The Last Post Ceremony commemorating the service of (3016) Lance Corporal Henry Nankivell, 43rd Battalion (Infantry), First World War

Accession Number PAFU/837.01
Collection type Film
Object type Last Post film
Physical description 16:9
Maker Australian War Memorial
Place made Australia: Australian Capital Territory, Canberra, Campbell
Date made 3 June 2013
Access Open
Conflict First World War, 1914-1918
Copyright Item copyright: © Australian War Memorial
Creative Commons License This item is licensed under CC BY-NC
Copying Provisions Copyright restrictions apply. Only personal, non-commercial, research and study use permitted. Permission of copyright holder required for any commercial use and/or reproduction.

The Last Post Ceremony is presented in the Commemorative area of the Australian War Memorial every day. The ceremony commemorates more than 102,000 Australians who have given their lives in war and other operations and whose names are recorded on the Roll of Honour. At each ceremony the story behind one of the names on the Roll of Honour is told. Hosted by Meredith Duncan the story for this day was on (3016) Lance Corporal Henry Nankivell, 43rd Battalion (Infantry), First World War.

Film order form
Speech transcript

763016 Lance Corporal Henry Nankivell, 43rd Battalion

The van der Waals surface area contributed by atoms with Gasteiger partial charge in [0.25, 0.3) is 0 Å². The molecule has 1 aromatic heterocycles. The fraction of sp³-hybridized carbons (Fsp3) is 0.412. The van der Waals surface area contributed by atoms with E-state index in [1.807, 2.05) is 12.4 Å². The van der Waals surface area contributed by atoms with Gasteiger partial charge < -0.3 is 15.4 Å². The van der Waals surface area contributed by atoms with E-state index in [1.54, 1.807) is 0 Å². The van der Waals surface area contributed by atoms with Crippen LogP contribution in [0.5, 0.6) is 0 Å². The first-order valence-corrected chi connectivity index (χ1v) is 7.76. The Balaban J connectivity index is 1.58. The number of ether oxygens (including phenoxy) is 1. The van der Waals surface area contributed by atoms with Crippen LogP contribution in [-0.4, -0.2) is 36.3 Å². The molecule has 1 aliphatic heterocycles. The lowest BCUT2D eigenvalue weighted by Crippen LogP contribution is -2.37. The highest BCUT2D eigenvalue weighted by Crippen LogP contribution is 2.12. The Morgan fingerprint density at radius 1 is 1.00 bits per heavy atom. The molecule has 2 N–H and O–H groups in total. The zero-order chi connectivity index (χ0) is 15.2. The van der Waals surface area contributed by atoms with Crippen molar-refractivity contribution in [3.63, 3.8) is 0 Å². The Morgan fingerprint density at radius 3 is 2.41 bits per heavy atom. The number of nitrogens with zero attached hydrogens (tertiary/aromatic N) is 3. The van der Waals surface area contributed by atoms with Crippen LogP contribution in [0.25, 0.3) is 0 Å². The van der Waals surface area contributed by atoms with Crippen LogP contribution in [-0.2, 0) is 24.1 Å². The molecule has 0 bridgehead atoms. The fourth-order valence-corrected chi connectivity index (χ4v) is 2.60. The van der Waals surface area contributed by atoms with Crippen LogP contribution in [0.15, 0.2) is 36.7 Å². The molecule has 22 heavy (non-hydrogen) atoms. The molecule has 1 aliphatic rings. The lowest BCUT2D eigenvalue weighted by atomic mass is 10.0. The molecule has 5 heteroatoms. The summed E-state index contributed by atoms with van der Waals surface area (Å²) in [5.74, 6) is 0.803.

DOW 4 September 1918

Story delivered 3 June 2013

Today, we remember and pay tribute to Lance Corporal Henry Nankivell.

Harry Nankivell was born in Lancashire, England, and by the time he arrived in Australia he had 12 years military experience with the Kings Own Royal Lancashire Regiment in Malta, India, and during the Boer War in South Africa. He met his wife Eva Nankivell, in Broken Hill; remarkably, they shared the same unusual surname before they married. Harry was a keen singer, and was a prominent member of the Broken Hill Quartette Club and the church choir. He and his wife were also members of the Rechabite Order, actively promoting temperance in the community.

After the outbreak of the First World War, Nankivell spent over a year training new recruits. When he was no longer needed as a trainer, at the age of 35 he enlisted as a private soldier and went with the 43rd Battalion to England, where he was promoted to lance corporal. He transferred to the 11th Training Battalion for much of 1917 before rejoining the 43rd Battalion in France for active duty on the Western Front.

On the 1st of September 1918 the 43rd Battalion were operating on the Somme near a village called Clery. In the early hours of the morning the battalion marched into the line - a difficult process, given it was a very dark night and the trenches were in poor condition. They then attacked a German trench known as Scutari Trench. During this operation Nankivell was shot in the abdomen. Although he was taken out of the line and sent to hospital, he died four days later of his wounds.

This jolly and kind-hearted man was sadly missed in Broken Hill, no more so than by his widow and two children, Daisy and Garnet. He was 36 years old when he died, and is buried in the Daours Communal Cemetery in France.

His name is listed on the Roll of Honour on my right, along with more than 60,000 others from the First World War.

This is but one of the many stories of courage and sacrifice told here at the Australian War Memorial. We now remember Lance Corporal Henry Nankivell, and all those Australians who have given their lives in the service of our nation.

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